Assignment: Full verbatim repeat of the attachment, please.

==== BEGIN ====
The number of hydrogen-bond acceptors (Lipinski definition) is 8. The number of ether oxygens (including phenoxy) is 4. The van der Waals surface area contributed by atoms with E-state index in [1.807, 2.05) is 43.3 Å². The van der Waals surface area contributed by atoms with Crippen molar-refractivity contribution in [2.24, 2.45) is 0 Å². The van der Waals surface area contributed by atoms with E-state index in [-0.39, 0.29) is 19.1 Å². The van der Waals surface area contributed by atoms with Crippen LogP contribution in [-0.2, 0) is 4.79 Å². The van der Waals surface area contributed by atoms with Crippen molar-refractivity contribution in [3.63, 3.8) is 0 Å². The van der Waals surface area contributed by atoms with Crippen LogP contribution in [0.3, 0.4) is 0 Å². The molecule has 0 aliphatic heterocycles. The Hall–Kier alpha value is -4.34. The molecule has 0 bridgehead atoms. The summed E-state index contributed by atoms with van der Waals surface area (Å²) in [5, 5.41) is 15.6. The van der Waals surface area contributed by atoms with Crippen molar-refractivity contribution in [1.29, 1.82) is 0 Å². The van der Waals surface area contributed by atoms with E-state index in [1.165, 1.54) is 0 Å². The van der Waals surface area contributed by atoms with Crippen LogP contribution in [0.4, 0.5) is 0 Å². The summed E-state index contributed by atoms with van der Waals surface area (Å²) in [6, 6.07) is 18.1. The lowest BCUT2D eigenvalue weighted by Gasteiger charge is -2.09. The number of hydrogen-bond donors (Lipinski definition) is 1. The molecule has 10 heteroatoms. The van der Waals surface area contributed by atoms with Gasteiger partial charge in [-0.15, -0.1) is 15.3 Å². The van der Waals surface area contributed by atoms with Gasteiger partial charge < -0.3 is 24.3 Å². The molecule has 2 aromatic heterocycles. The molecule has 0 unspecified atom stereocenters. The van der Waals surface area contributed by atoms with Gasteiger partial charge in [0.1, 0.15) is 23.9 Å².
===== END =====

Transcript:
The number of hydrogen-bond acceptors (Lipinski definition) is 8. The number of ether oxygens (including phenoxy) is 4. The van der Waals surface area contributed by atoms with E-state index in [1.807, 2.05) is 43.3 Å². The van der Waals surface area contributed by atoms with Crippen molar-refractivity contribution in [2.24, 2.45) is 0 Å². The van der Waals surface area contributed by atoms with E-state index in [-0.39, 0.29) is 19.1 Å². The van der Waals surface area contributed by atoms with Crippen LogP contribution in [-0.2, 0) is 4.79 Å². The van der Waals surface area contributed by atoms with Crippen molar-refractivity contribution in [3.63, 3.8) is 0 Å². The van der Waals surface area contributed by atoms with Crippen LogP contribution in [0.3, 0.4) is 0 Å². The molecule has 0 aliphatic heterocycles. The Hall–Kier alpha value is -4.34. The molecule has 0 bridgehead atoms. The summed E-state index contributed by atoms with van der Waals surface area (Å²) in [5, 5.41) is 15.6. The van der Waals surface area contributed by atoms with Crippen molar-refractivity contribution in [1.29, 1.82) is 0 Å². The van der Waals surface area contributed by atoms with E-state index in [1.165, 1.54) is 0 Å². The van der Waals surface area contributed by atoms with Crippen LogP contribution in [0.4, 0.5) is 0 Å². The summed E-state index contributed by atoms with van der Waals surface area (Å²) in [6, 6.07) is 18.1. The lowest BCUT2D eigenvalue weighted by Gasteiger charge is -2.09. The number of hydrogen-bond donors (Lipinski definition) is 1. The molecule has 10 heteroatoms. The van der Waals surface area contributed by atoms with Gasteiger partial charge in [-0.15, -0.1) is 15.3 Å². The van der Waals surface area contributed by atoms with Gasteiger partial charge < -0.3 is 24.3 Å². The molecule has 2 aromatic heterocycles. The molecule has 0 unspecified atom stereocenters. The van der Waals surface area contributed by atoms with Gasteiger partial charge in [0.1, 0.15) is 23.9 Å².